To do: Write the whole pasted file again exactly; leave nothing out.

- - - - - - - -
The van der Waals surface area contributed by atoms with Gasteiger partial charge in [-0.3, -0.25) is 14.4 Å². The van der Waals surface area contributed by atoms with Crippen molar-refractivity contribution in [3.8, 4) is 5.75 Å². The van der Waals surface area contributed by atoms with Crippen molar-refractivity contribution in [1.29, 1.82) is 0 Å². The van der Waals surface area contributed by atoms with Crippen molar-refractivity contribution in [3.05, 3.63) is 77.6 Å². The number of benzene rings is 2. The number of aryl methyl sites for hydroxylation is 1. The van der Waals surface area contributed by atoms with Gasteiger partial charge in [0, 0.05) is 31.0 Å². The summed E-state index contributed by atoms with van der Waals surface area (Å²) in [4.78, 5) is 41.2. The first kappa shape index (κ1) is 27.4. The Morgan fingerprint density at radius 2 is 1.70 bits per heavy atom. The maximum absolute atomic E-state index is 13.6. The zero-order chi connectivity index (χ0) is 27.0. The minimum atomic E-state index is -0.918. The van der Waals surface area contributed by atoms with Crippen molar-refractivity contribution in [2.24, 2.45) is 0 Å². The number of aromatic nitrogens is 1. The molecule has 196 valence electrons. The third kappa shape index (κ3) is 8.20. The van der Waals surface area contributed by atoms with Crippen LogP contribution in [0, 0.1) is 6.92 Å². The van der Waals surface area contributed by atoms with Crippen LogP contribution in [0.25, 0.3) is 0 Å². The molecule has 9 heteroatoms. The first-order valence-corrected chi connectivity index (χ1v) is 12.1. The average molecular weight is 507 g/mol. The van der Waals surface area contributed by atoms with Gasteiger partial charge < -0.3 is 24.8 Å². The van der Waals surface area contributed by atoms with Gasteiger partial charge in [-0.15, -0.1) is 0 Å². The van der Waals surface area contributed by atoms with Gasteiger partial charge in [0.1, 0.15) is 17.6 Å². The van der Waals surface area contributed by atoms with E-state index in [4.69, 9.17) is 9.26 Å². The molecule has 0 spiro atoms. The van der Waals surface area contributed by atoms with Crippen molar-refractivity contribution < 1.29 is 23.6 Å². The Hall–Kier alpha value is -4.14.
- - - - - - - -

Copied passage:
The van der Waals surface area contributed by atoms with Gasteiger partial charge in [-0.3, -0.25) is 14.4 Å². The van der Waals surface area contributed by atoms with Crippen molar-refractivity contribution in [3.8, 4) is 5.75 Å². The van der Waals surface area contributed by atoms with Crippen molar-refractivity contribution in [1.29, 1.82) is 0 Å². The van der Waals surface area contributed by atoms with Crippen molar-refractivity contribution in [3.05, 3.63) is 77.6 Å². The number of benzene rings is 2. The number of aryl methyl sites for hydroxylation is 1. The van der Waals surface area contributed by atoms with Gasteiger partial charge in [0, 0.05) is 31.0 Å². The summed E-state index contributed by atoms with van der Waals surface area (Å²) in [4.78, 5) is 41.2. The first kappa shape index (κ1) is 27.4. The Morgan fingerprint density at radius 2 is 1.70 bits per heavy atom. The maximum absolute atomic E-state index is 13.6. The zero-order chi connectivity index (χ0) is 27.0. The minimum atomic E-state index is -0.918. The van der Waals surface area contributed by atoms with Crippen molar-refractivity contribution in [2.24, 2.45) is 0 Å². The number of aromatic nitrogens is 1. The molecule has 196 valence electrons. The third kappa shape index (κ3) is 8.20. The van der Waals surface area contributed by atoms with Crippen LogP contribution in [0, 0.1) is 6.92 Å². The van der Waals surface area contributed by atoms with Crippen LogP contribution in [0.25, 0.3) is 0 Å². The molecule has 9 heteroatoms. The first-order valence-corrected chi connectivity index (χ1v) is 12.1. The average molecular weight is 507 g/mol. The van der Waals surface area contributed by atoms with Gasteiger partial charge < -0.3 is 24.8 Å². The van der Waals surface area contributed by atoms with Gasteiger partial charge in [-0.15, -0.1) is 0 Å². The van der Waals surface area contributed by atoms with Gasteiger partial charge in [0.1, 0.15) is 17.6 Å². The van der Waals surface area contributed by atoms with E-state index in [4.69, 9.17) is 9.26 Å². The molecule has 0 spiro atoms. The van der Waals surface area contributed by atoms with Crippen molar-refractivity contribution < 1.29 is 23.6 Å². The Hall–Kier alpha value is -4.14.